Need to be transparent missing on ‘with-profit’ policies

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Investing on a ‘with-profits’ basis has traditionally been a popular choice. It aims to smooth out the peaks and troughs of stock market cycles and ensure a fairer return to the saver.

It is vital that companies offering such an arrangement are transparent in their dealing. Sadly, Sun Life Assurance of Canada (UK) has significantly failed not once but twice to operate its with-profits business correctly.

It has been caught out by the Financial Services Authority which has fined the firm £750,000 but agreed to a 20 per cent discount as Sun Life honourably agreed to settle.

The design and operation of the firm’s arrangements were “unclear and inadequate, resulting in a high risk that policyholders’ interests would not be protected properly”, according to the FSA.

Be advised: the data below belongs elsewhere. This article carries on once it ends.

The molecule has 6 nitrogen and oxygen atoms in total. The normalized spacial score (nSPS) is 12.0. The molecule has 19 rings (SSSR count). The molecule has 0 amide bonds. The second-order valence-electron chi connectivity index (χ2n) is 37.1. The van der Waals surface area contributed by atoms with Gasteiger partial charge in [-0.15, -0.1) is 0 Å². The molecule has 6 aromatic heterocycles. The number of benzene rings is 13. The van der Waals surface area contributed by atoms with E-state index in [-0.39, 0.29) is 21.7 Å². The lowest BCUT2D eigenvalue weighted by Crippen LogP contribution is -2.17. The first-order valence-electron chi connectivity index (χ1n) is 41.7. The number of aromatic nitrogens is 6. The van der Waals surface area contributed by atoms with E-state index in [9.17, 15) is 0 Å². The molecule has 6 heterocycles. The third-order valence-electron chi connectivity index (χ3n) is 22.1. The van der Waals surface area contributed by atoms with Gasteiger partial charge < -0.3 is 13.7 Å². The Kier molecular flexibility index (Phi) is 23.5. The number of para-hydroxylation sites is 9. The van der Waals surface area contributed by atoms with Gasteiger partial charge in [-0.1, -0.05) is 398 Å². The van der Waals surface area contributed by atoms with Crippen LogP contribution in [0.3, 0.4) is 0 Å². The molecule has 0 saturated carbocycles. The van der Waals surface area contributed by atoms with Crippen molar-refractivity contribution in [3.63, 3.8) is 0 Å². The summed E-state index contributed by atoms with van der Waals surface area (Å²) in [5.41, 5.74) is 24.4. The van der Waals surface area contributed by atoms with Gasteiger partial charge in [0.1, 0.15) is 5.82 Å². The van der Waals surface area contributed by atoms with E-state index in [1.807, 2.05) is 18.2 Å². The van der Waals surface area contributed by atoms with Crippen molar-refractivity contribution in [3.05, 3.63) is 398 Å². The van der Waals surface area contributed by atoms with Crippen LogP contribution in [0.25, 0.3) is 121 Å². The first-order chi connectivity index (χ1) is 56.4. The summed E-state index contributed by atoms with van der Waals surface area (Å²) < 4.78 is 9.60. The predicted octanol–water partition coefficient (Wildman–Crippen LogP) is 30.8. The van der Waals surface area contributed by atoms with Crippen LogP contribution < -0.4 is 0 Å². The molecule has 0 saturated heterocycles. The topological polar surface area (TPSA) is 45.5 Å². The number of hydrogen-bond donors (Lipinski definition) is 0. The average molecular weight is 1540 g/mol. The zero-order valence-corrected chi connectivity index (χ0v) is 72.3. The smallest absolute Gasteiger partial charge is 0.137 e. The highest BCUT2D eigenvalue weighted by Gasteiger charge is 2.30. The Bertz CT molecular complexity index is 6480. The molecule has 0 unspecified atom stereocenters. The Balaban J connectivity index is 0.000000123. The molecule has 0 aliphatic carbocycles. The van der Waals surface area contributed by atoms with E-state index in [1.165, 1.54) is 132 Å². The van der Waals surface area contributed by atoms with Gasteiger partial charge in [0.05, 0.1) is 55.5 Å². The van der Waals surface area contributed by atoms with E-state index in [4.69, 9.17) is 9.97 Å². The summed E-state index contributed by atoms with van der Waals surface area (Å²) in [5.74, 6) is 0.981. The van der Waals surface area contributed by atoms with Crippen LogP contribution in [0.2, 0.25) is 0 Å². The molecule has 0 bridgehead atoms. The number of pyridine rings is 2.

This followed significant transactions in 2008 and 2009 which impacted on the with-profits funds, holding 114,000 policies and £1.2bn in assets.

The with-profits committee of Sun Life Assurance of Canada (UK) failed to adequately review the transactions whilst its board of directors did not approve them.

Since the firm’s review and approval process was deficient, it led to an unacceptable risk that proper independent judgment would not be applied to the transactions. It’s vital that there can be an independent challenge of management decisions to ensure policyholders are fairly treated. The firm flouted such a basic policy.

It is almost incomprehensible that the firm took this approach as the FSA had actually written to the CEOs of with-profits companies the previous year to draw their attention to the need for their governance arrangements to include independent challenge of decisions for policyholders.

The firm should therefore have been fully aware of expectations in this area.

The with-profits committee and board had the primary responsibility for the fair treatment of policyholders. They both failed.

The penalty should fall on those who held executive decision, rather than the business be penalised. They are well-paid and flouted the care entrusted to them. They should personally pay the fine. It would be a salutary lesson to their peers.

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